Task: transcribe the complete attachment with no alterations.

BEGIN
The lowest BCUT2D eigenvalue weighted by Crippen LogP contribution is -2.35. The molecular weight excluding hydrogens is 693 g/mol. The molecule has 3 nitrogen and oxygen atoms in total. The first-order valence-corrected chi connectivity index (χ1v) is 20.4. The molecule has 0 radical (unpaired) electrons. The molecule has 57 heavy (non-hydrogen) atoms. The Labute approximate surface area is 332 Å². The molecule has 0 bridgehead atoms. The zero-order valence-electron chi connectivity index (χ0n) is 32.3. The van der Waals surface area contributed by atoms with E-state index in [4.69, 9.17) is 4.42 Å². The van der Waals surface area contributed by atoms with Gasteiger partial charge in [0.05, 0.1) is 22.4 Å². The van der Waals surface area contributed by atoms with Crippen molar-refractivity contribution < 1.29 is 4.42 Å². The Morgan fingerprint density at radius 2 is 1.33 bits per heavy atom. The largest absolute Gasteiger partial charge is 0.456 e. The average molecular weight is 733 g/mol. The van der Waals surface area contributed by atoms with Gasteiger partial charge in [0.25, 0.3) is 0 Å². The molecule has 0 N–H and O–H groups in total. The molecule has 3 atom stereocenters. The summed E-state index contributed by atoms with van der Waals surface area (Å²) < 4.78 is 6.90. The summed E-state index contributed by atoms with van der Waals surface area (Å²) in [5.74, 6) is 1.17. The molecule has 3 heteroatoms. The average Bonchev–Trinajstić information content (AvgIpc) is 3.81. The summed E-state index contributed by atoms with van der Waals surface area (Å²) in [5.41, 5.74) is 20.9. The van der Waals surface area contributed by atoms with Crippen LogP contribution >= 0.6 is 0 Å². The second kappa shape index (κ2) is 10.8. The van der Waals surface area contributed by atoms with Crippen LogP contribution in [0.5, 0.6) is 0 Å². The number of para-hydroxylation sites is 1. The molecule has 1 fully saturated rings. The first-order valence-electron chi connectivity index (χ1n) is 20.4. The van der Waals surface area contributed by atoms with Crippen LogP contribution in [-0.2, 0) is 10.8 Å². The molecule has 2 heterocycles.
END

The lowest BCUT2D eigenvalue weighted by Crippen LogP contribution is -2.35. The molecular weight excluding hydrogens is 693 g/mol. The molecule has 3 nitrogen and oxygen atoms in total. The first-order valence-corrected chi connectivity index (χ1v) is 20.4. The molecule has 0 radical (unpaired) electrons. The molecule has 57 heavy (non-hydrogen) atoms. The Labute approximate surface area is 332 Å². The molecule has 0 bridgehead atoms. The zero-order valence-electron chi connectivity index (χ0n) is 32.3. The van der Waals surface area contributed by atoms with E-state index in [4.69, 9.17) is 4.42 Å². The van der Waals surface area contributed by atoms with Gasteiger partial charge in [0.05, 0.1) is 22.4 Å². The van der Waals surface area contributed by atoms with Crippen molar-refractivity contribution < 1.29 is 4.42 Å². The Morgan fingerprint density at radius 2 is 1.33 bits per heavy atom. The largest absolute Gasteiger partial charge is 0.456 e. The average molecular weight is 733 g/mol. The van der Waals surface area contributed by atoms with Gasteiger partial charge in [0.25, 0.3) is 0 Å². The molecule has 0 N–H and O–H groups in total. The molecule has 3 atom stereocenters. The summed E-state index contributed by atoms with van der Waals surface area (Å²) < 4.78 is 6.90. The summed E-state index contributed by atoms with van der Waals surface area (Å²) in [5.74, 6) is 1.17. The molecule has 3 heteroatoms. The average Bonchev–Trinajstić information content (AvgIpc) is 3.81. The summed E-state index contributed by atoms with van der Waals surface area (Å²) in [5.41, 5.74) is 20.9. The van der Waals surface area contributed by atoms with Crippen LogP contribution >= 0.6 is 0 Å². The second kappa shape index (κ2) is 10.8. The van der Waals surface area contributed by atoms with Crippen LogP contribution in [0.5, 0.6) is 0 Å². The number of para-hydroxylation sites is 1. The molecule has 1 fully saturated rings. The first-order valence-electron chi connectivity index (χ1n) is 20.4. The van der Waals surface area contributed by atoms with Crippen LogP contribution in [-0.2, 0) is 10.8 Å². The molecule has 2 heterocycles.